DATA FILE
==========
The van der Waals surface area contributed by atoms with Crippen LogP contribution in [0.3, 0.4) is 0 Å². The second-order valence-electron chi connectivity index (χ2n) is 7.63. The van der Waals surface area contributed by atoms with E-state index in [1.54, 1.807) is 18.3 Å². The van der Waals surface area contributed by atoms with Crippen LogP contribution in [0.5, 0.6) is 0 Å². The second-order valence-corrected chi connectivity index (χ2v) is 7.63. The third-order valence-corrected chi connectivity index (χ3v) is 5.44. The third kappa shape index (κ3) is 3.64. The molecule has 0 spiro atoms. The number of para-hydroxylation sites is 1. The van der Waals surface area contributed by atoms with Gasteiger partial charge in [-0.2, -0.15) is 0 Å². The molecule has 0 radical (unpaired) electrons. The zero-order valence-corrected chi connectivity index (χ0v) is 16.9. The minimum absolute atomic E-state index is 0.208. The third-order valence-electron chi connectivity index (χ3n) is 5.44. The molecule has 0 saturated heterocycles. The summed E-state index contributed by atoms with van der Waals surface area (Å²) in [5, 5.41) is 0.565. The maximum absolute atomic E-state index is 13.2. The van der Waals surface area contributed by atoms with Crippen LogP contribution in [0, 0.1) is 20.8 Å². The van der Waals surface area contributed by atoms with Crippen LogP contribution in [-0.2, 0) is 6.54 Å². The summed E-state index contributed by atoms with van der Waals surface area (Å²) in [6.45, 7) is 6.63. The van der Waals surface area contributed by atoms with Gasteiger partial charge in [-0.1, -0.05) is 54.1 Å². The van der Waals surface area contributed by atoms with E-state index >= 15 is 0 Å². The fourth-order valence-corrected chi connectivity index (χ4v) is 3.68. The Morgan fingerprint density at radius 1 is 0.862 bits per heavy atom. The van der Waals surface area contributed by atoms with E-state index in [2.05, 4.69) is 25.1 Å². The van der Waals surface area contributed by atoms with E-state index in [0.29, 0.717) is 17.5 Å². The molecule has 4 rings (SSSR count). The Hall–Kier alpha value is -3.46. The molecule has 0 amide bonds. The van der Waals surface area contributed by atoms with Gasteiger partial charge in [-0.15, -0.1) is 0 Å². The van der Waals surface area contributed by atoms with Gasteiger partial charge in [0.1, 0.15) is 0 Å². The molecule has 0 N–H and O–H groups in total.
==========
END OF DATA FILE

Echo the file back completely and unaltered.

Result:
The van der Waals surface area contributed by atoms with Crippen LogP contribution in [0.3, 0.4) is 0 Å². The second-order valence-electron chi connectivity index (χ2n) is 7.63. The van der Waals surface area contributed by atoms with E-state index in [1.54, 1.807) is 18.3 Å². The van der Waals surface area contributed by atoms with Crippen LogP contribution in [0.5, 0.6) is 0 Å². The second-order valence-corrected chi connectivity index (χ2v) is 7.63. The third-order valence-corrected chi connectivity index (χ3v) is 5.44. The third kappa shape index (κ3) is 3.64. The molecule has 0 spiro atoms. The number of para-hydroxylation sites is 1. The van der Waals surface area contributed by atoms with Gasteiger partial charge in [-0.2, -0.15) is 0 Å². The molecule has 0 radical (unpaired) electrons. The zero-order valence-corrected chi connectivity index (χ0v) is 16.9. The minimum absolute atomic E-state index is 0.208. The third-order valence-electron chi connectivity index (χ3n) is 5.44. The molecule has 0 saturated heterocycles. The summed E-state index contributed by atoms with van der Waals surface area (Å²) in [5, 5.41) is 0.565. The maximum absolute atomic E-state index is 13.2. The van der Waals surface area contributed by atoms with Crippen LogP contribution in [0, 0.1) is 20.8 Å². The van der Waals surface area contributed by atoms with Crippen LogP contribution in [-0.2, 0) is 6.54 Å². The summed E-state index contributed by atoms with van der Waals surface area (Å²) in [6.45, 7) is 6.63. The van der Waals surface area contributed by atoms with Gasteiger partial charge in [-0.1, -0.05) is 54.1 Å². The van der Waals surface area contributed by atoms with E-state index >= 15 is 0 Å². The fourth-order valence-corrected chi connectivity index (χ4v) is 3.68. The Morgan fingerprint density at radius 1 is 0.862 bits per heavy atom. The van der Waals surface area contributed by atoms with E-state index in [2.05, 4.69) is 25.1 Å². The van der Waals surface area contributed by atoms with E-state index in [0.29, 0.717) is 17.5 Å². The molecule has 4 rings (SSSR count). The Hall–Kier alpha value is -3.46. The molecule has 0 amide bonds. The van der Waals surface area contributed by atoms with Gasteiger partial charge in [-0.15, -0.1) is 0 Å². The van der Waals surface area contributed by atoms with Gasteiger partial charge in [0.1, 0.15) is 0 Å². The molecule has 0 N–H and O–H groups in total.